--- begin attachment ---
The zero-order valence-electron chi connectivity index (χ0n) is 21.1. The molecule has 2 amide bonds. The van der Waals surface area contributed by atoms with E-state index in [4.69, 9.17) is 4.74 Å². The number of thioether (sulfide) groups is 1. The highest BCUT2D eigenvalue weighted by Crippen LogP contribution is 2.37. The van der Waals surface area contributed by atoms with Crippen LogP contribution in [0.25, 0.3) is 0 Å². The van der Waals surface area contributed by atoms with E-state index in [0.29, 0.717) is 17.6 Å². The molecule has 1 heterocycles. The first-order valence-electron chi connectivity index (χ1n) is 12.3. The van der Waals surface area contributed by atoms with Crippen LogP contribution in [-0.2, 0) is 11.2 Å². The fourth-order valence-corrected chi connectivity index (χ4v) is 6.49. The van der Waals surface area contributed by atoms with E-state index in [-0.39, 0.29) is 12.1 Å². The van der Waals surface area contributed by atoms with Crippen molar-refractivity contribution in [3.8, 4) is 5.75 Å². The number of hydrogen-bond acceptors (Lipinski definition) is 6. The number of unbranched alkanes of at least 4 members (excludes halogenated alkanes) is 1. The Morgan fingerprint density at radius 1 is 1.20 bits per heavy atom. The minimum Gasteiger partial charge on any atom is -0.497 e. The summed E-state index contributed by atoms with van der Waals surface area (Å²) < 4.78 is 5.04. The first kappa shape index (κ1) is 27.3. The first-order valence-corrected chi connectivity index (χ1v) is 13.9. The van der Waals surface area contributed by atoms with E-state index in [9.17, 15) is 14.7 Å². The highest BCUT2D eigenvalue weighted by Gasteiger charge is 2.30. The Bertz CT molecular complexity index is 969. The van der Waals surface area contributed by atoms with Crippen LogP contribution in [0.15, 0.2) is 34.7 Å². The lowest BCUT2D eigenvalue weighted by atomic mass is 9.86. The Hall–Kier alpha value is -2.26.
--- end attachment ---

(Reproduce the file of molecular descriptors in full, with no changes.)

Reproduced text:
The zero-order valence-electron chi connectivity index (χ0n) is 21.1. The molecule has 2 amide bonds. The van der Waals surface area contributed by atoms with E-state index in [4.69, 9.17) is 4.74 Å². The number of thioether (sulfide) groups is 1. The highest BCUT2D eigenvalue weighted by Crippen LogP contribution is 2.37. The van der Waals surface area contributed by atoms with Crippen LogP contribution in [0.25, 0.3) is 0 Å². The van der Waals surface area contributed by atoms with E-state index in [0.29, 0.717) is 17.6 Å². The molecule has 1 heterocycles. The first-order valence-electron chi connectivity index (χ1n) is 12.3. The van der Waals surface area contributed by atoms with Crippen LogP contribution in [-0.2, 0) is 11.2 Å². The fourth-order valence-corrected chi connectivity index (χ4v) is 6.49. The van der Waals surface area contributed by atoms with E-state index in [-0.39, 0.29) is 12.1 Å². The van der Waals surface area contributed by atoms with Crippen molar-refractivity contribution in [3.8, 4) is 5.75 Å². The number of hydrogen-bond acceptors (Lipinski definition) is 6. The number of unbranched alkanes of at least 4 members (excludes halogenated alkanes) is 1. The Morgan fingerprint density at radius 1 is 1.20 bits per heavy atom. The minimum Gasteiger partial charge on any atom is -0.497 e. The summed E-state index contributed by atoms with van der Waals surface area (Å²) < 4.78 is 5.04. The first kappa shape index (κ1) is 27.3. The first-order valence-corrected chi connectivity index (χ1v) is 13.9. The van der Waals surface area contributed by atoms with E-state index in [9.17, 15) is 14.7 Å². The highest BCUT2D eigenvalue weighted by Gasteiger charge is 2.30. The Bertz CT molecular complexity index is 969. The van der Waals surface area contributed by atoms with Crippen LogP contribution in [0.15, 0.2) is 34.7 Å². The lowest BCUT2D eigenvalue weighted by atomic mass is 9.86. The Hall–Kier alpha value is -2.26.